When it comes to sustaining serious physical injuries, a brain injury ranks among the worst. The hours, days, weeks, and months following this type of injury can be difficult for your loved one and the rest of your family.
Brain injuries can vary in severity and often can result in a range of symptoms, including headaches, changes in mental status or personality, memory loss, speech difficulties, seizures, or a host of other complications.
Traumatic brain injuries (TBIs) compose just one category of brain injury. These injuries occur when an external force of some kind deals a blow to the head, crushes, or penetrates it. These injuries can include:
- Closed Head Injury: Also known as a closed brain injury, this type of head injury deals a sharp blow to the head that batters the brain but does not penetrate it. A concussion is a classic example of a closed brain injury.
- Open Wound Brain Injury: Also known as a penetration brain injury, this type of damage is less frequently seen but is extremely serious. Someone with this type of injury risks brain exposure and infection through the breakage of the skull.
- Crushing Brain Injury: Often considered the most dangerous and life-threatening form of TBI, a crushing injury tends to be the least common and involves the crushing of the skull and brain — typically between two solid objects.
When a family member suffers a TBI, it can be hard to know what to do or how to react. Your loved one may seem different or “off;” you can see that they’re struggling, but you may not know what to say or how to help them. Adjusting to life with a TBI will be difficult for them and for you.
In cases like this, it’s important to know that you are not alone. It is estimated that 2.8 million people sustain traumatic brain injuries each year in the United States. Of those individuals:
- 2.5 million are treated and released from an emergency department;
- 282,000 are hospitalized; and
- 50,000 die of their injuries.
When you’re facing this kind of situation, what are some of the things you can do to help your loved one deal with their traumatic brain injury? We’ve put together a list of tips of traumatic brain injury help for the family of someone who suffers from this type of injury:
1. Be as Patient as Possible with Your Loved One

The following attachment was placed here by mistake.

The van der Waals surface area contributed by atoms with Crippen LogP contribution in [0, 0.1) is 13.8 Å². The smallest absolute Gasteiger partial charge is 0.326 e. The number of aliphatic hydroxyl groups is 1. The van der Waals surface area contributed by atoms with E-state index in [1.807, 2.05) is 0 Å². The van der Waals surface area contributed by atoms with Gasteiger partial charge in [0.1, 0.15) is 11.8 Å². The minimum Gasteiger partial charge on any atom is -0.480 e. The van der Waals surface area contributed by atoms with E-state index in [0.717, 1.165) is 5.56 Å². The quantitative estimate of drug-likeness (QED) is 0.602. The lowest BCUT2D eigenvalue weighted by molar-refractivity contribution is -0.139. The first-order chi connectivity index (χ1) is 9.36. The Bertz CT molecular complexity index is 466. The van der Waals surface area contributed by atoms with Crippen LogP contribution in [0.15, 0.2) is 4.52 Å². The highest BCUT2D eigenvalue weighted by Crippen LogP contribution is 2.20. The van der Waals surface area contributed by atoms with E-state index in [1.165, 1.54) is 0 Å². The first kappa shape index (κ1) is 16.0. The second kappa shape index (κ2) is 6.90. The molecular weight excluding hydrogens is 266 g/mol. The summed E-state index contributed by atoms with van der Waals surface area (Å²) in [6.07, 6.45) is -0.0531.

Brain injuries are diverse and their side effects are often unpredictable. As such, as basic as this may seem, it’s imperative as a caregiver to remain as patient as possible with your loved one during this time. They may seem very different from one day to the next, and some days will be better than others.
Trying to be patient can present a challenge, as you may find yourself needing to tell them the same things repeatedly. However, it’s important to remember that your loved one is going through what may be the worst time of their life; they need your love, patience, and support, not your negativity or judgment.
Also, don’t take it personally if they randomly seem agitated or angry with you. Expressing confusion, frustration, and other negative emotions is not uncommon for patients after they suffer a TBI. For example, damage to the temporal lobe or frontal lobe regions of the brain often can result in issues controlling “negative” emotions.
2. Help Your Loved One Become Organized
Memory loss is not an uncommon side effect of a traumatic brain injury. If your loved one suffers from memory issues as a result of their injury, it may be hard for them to remember where they put things, appointments they need to keep, or remember how to accomplish everyday tasks.
This is where you can step in and help them become more organized, depending on the severity of their TBI. However, just be sure to do this respectfully so they don’t feel overwhelmed or like you’re being condescending or controlling.